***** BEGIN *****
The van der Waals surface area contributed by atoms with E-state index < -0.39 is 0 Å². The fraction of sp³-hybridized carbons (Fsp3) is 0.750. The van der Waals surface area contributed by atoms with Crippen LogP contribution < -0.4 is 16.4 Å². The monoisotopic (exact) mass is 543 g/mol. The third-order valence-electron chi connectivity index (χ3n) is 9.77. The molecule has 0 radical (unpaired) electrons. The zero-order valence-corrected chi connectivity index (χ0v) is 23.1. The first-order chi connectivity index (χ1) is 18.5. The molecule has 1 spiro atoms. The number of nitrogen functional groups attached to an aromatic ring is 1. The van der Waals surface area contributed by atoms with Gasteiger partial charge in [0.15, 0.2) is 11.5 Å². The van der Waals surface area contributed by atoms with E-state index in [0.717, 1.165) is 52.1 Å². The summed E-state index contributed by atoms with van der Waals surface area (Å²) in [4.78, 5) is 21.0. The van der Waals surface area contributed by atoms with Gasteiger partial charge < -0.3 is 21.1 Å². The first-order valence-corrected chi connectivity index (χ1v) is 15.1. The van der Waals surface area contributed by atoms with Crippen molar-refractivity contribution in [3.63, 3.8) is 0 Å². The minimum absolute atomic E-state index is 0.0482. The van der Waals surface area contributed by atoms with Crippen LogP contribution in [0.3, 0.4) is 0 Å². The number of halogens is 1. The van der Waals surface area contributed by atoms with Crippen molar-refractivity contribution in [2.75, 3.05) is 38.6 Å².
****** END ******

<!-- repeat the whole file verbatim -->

The van der Waals surface area contributed by atoms with E-state index < -0.39 is 0 Å². The fraction of sp³-hybridized carbons (Fsp3) is 0.750. The van der Waals surface area contributed by atoms with Crippen LogP contribution < -0.4 is 16.4 Å². The monoisotopic (exact) mass is 543 g/mol. The third-order valence-electron chi connectivity index (χ3n) is 9.77. The molecule has 0 radical (unpaired) electrons. The zero-order valence-corrected chi connectivity index (χ0v) is 23.1. The first-order chi connectivity index (χ1) is 18.5. The molecule has 1 spiro atoms. The number of nitrogen functional groups attached to an aromatic ring is 1. The van der Waals surface area contributed by atoms with Gasteiger partial charge in [0.15, 0.2) is 11.5 Å². The van der Waals surface area contributed by atoms with E-state index in [0.717, 1.165) is 52.1 Å². The summed E-state index contributed by atoms with van der Waals surface area (Å²) in [4.78, 5) is 21.0. The van der Waals surface area contributed by atoms with Gasteiger partial charge < -0.3 is 21.1 Å². The first-order valence-corrected chi connectivity index (χ1v) is 15.1. The van der Waals surface area contributed by atoms with Crippen molar-refractivity contribution in [3.63, 3.8) is 0 Å². The minimum absolute atomic E-state index is 0.0482. The van der Waals surface area contributed by atoms with Crippen LogP contribution in [0.3, 0.4) is 0 Å². The number of halogens is 1. The van der Waals surface area contributed by atoms with Crippen molar-refractivity contribution in [2.75, 3.05) is 38.6 Å².